Why Are Elle Fanning, Chloe Moretz, And Hailee Steinfeld Crying?

Elle Fanning on “Love” magazine.
Photo: Courtesy of “Love” magazine

Today marks the beginning of yet another chapter in the chronicles of fashion’s somewhat controversial relationship with wee baby teens. For its sixth issue, Love Magazine has been slowly rolling out a series of SIX (naturally) different cover options, starting with Elle Fanning, Chloë Moretz, and the most recent addition, Hailee Steinfeld. Putting whatever issues you may have with babies acting as spokespeople for big-business fashion houses aside, you have to admit these covers are gorgeous. Elle, for example, with all those soft waves and porcelain face, shrouded in ivory Victorian lace, looks ethereal and cherubic and a little unreal. And yet, she’s crying. And so are Chloë and Hailee! But why?

Chloë Moretz on “Love” magazine.
Photo: Courtesy of “Love” magazine

The issue centers around the theme “Super Natural,” which, noting the space, straddles the line between referring to something really organic OR something “supernatural,” i.e., out of this world and fantastical. Like ghosts and fairies and I Can’t Believe It’s Not Butter. The girls certainly embody both of these things by being perfectly matte and fresh-faced while taking on the forms of angels and devils (check out Chloë’s Vivienne Westwood rhinestone horns!) and pretty princesses. But again, why do they have to be sad to do that? (Ed. Note: Lost princesses maybe? Nothing more romantic.) I don’t have a theory to offer, but I do have a lot of questions.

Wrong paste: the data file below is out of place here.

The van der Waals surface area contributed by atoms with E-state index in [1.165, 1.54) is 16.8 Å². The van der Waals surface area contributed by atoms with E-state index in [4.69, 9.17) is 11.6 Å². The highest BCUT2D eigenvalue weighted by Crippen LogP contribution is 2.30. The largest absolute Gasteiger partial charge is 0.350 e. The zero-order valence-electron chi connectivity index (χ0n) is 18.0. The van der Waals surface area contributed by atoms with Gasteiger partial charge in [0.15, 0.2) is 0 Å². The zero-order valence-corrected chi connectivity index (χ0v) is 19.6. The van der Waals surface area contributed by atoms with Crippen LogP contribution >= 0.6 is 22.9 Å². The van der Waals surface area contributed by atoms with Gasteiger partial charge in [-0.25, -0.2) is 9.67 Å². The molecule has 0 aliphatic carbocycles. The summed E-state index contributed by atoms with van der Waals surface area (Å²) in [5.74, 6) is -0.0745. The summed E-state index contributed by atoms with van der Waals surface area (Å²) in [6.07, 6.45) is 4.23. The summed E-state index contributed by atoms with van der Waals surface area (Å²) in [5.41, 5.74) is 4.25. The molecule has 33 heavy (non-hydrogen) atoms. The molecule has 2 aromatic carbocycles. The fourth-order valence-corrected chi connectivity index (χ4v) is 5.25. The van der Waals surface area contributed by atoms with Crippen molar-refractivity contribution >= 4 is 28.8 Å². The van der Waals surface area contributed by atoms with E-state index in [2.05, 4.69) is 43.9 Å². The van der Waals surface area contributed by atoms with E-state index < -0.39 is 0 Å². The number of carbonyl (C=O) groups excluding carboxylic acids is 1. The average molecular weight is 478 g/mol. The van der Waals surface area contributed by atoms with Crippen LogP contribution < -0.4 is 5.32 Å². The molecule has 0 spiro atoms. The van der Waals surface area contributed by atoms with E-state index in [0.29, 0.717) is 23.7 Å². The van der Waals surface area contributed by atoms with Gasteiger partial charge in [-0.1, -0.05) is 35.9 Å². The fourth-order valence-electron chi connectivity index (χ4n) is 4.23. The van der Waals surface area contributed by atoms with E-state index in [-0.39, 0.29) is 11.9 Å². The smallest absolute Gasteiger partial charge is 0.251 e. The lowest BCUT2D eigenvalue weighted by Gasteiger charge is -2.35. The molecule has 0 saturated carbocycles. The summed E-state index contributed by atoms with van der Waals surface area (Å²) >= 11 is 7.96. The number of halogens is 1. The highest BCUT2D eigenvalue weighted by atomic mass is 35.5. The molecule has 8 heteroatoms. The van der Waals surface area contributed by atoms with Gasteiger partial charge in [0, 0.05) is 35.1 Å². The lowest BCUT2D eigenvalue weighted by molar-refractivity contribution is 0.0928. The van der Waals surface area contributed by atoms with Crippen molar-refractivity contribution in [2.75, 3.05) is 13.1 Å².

Hailee Steinfeld on “Love” magazine.
Photo: Courtesy of “Love” magazine

Could it be that sadness is the truest form of beauty? A person’s most natural and therefore most beautiful state? Why must babies be sad to be FASHION? Or must they? Is it because we’re no longer moved by the image of adult sorrow? (Definitely not it.) OR HELLO BREAKTHROUGH, is it that crying children evoke some sort of maternal/paternal (choose your own adventure!) instinct that pulls at our heartstrings, emotionally intertwining us with whatever magazine, perfume, or pretty, pretty clothes we already wanted, but because of that weepy little face, our desire for said product has since been taken WAY over the edge, and NOW WE CAN’T MOVE ON UNTIL WE BUY THEM?!?! That’s it, I cracked the code! Don’t believe the crocodile tears. Those beautiful sadfaces just want you to black out and never come to until you’ve purchased everything they’re selling. Avert your eyes while there’s still time!

{via Fashionista}

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